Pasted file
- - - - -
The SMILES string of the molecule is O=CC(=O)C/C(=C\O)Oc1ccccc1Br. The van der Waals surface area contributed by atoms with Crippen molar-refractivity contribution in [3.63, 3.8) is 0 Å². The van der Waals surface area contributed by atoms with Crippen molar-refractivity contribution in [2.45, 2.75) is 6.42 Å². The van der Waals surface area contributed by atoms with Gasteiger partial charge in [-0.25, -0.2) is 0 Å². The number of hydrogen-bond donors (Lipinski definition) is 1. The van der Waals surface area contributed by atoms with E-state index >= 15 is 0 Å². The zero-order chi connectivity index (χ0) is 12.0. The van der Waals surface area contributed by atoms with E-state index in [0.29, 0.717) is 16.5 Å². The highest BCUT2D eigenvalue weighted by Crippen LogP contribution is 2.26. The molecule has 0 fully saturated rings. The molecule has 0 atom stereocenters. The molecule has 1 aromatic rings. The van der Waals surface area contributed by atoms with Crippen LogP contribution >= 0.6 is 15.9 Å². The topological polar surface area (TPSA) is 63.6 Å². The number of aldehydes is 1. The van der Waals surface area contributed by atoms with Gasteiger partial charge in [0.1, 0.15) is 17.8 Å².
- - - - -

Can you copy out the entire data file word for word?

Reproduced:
The SMILES string of the molecule is O=CC(=O)C/C(=C\O)Oc1ccccc1Br. The van der Waals surface area contributed by atoms with Crippen molar-refractivity contribution in [3.63, 3.8) is 0 Å². The van der Waals surface area contributed by atoms with Crippen molar-refractivity contribution in [2.45, 2.75) is 6.42 Å². The van der Waals surface area contributed by atoms with Gasteiger partial charge in [-0.25, -0.2) is 0 Å². The number of hydrogen-bond donors (Lipinski definition) is 1. The van der Waals surface area contributed by atoms with E-state index >= 15 is 0 Å². The zero-order chi connectivity index (χ0) is 12.0. The van der Waals surface area contributed by atoms with E-state index in [0.29, 0.717) is 16.5 Å². The highest BCUT2D eigenvalue weighted by Crippen LogP contribution is 2.26. The molecule has 0 fully saturated rings. The molecule has 0 atom stereocenters. The molecule has 1 aromatic rings. The van der Waals surface area contributed by atoms with Crippen LogP contribution >= 0.6 is 15.9 Å². The topological polar surface area (TPSA) is 63.6 Å². The number of aldehydes is 1. The van der Waals surface area contributed by atoms with Gasteiger partial charge in [0.1, 0.15) is 17.8 Å².